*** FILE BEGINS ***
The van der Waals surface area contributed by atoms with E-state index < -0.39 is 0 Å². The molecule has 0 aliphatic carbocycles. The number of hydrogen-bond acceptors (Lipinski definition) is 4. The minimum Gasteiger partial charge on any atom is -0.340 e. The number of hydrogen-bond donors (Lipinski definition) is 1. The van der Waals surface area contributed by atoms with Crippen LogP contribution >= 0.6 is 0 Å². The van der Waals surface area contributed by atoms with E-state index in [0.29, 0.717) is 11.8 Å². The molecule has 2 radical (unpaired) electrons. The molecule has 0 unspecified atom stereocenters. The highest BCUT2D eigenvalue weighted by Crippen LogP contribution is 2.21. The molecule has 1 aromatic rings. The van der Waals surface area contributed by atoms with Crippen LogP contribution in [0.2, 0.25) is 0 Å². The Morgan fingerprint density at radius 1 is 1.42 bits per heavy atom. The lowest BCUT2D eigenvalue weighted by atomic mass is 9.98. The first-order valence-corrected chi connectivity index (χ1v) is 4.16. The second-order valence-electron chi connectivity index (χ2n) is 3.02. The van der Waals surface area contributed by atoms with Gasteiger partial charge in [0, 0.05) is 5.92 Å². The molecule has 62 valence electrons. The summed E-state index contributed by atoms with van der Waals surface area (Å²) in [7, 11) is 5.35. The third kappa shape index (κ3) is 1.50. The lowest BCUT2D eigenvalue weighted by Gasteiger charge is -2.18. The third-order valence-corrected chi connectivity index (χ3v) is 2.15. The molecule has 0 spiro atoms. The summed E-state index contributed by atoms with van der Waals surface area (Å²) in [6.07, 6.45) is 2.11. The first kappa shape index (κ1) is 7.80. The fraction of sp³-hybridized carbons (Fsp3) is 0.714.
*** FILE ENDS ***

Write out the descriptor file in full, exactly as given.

The van der Waals surface area contributed by atoms with E-state index < -0.39 is 0 Å². The molecule has 0 aliphatic carbocycles. The number of hydrogen-bond acceptors (Lipinski definition) is 4. The minimum Gasteiger partial charge on any atom is -0.340 e. The number of hydrogen-bond donors (Lipinski definition) is 1. The van der Waals surface area contributed by atoms with Crippen LogP contribution >= 0.6 is 0 Å². The van der Waals surface area contributed by atoms with E-state index in [0.29, 0.717) is 11.8 Å². The molecule has 2 radical (unpaired) electrons. The molecule has 0 unspecified atom stereocenters. The highest BCUT2D eigenvalue weighted by Crippen LogP contribution is 2.21. The molecule has 1 aromatic rings. The van der Waals surface area contributed by atoms with Crippen LogP contribution in [0.2, 0.25) is 0 Å². The Morgan fingerprint density at radius 1 is 1.42 bits per heavy atom. The lowest BCUT2D eigenvalue weighted by atomic mass is 9.98. The first-order valence-corrected chi connectivity index (χ1v) is 4.16. The second-order valence-electron chi connectivity index (χ2n) is 3.02. The van der Waals surface area contributed by atoms with Gasteiger partial charge in [0, 0.05) is 5.92 Å². The molecule has 62 valence electrons. The summed E-state index contributed by atoms with van der Waals surface area (Å²) in [7, 11) is 5.35. The third kappa shape index (κ3) is 1.50. The lowest BCUT2D eigenvalue weighted by Gasteiger charge is -2.18. The third-order valence-corrected chi connectivity index (χ3v) is 2.15. The molecule has 0 spiro atoms. The summed E-state index contributed by atoms with van der Waals surface area (Å²) in [6.07, 6.45) is 2.11. The first kappa shape index (κ1) is 7.80. The fraction of sp³-hybridized carbons (Fsp3) is 0.714.